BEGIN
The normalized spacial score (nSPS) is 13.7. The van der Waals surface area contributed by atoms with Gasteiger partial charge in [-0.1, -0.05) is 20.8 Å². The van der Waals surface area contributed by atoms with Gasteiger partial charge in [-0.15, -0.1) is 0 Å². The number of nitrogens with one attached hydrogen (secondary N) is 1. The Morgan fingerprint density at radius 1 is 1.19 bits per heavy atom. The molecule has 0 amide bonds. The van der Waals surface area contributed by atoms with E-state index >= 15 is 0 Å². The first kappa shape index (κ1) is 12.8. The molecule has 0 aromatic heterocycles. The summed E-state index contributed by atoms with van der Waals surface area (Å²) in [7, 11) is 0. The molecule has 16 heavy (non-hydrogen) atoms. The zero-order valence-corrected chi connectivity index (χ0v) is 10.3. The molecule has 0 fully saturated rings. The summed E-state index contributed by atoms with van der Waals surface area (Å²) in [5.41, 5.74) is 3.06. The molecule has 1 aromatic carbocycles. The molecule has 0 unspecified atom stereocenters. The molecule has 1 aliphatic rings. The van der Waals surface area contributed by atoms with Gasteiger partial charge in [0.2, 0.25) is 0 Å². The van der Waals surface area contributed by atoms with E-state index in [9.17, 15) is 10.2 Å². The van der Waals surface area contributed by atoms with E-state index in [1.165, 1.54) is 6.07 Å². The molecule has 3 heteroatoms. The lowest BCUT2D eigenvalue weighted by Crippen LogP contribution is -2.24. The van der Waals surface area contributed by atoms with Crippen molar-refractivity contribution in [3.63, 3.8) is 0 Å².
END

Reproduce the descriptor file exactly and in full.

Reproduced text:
The normalized spacial score (nSPS) is 13.7. The van der Waals surface area contributed by atoms with Gasteiger partial charge in [-0.1, -0.05) is 20.8 Å². The van der Waals surface area contributed by atoms with Gasteiger partial charge in [-0.15, -0.1) is 0 Å². The number of nitrogens with one attached hydrogen (secondary N) is 1. The Morgan fingerprint density at radius 1 is 1.19 bits per heavy atom. The molecule has 0 amide bonds. The van der Waals surface area contributed by atoms with E-state index >= 15 is 0 Å². The first kappa shape index (κ1) is 12.8. The molecule has 0 aromatic heterocycles. The summed E-state index contributed by atoms with van der Waals surface area (Å²) in [7, 11) is 0. The molecule has 16 heavy (non-hydrogen) atoms. The zero-order valence-corrected chi connectivity index (χ0v) is 10.3. The molecule has 0 fully saturated rings. The summed E-state index contributed by atoms with van der Waals surface area (Å²) in [5.41, 5.74) is 3.06. The molecule has 1 aromatic carbocycles. The molecule has 0 unspecified atom stereocenters. The molecule has 1 aliphatic rings. The van der Waals surface area contributed by atoms with Gasteiger partial charge in [0.2, 0.25) is 0 Å². The van der Waals surface area contributed by atoms with E-state index in [9.17, 15) is 10.2 Å². The van der Waals surface area contributed by atoms with E-state index in [1.165, 1.54) is 6.07 Å². The molecule has 3 heteroatoms. The lowest BCUT2D eigenvalue weighted by Crippen LogP contribution is -2.24. The van der Waals surface area contributed by atoms with Crippen molar-refractivity contribution in [3.63, 3.8) is 0 Å².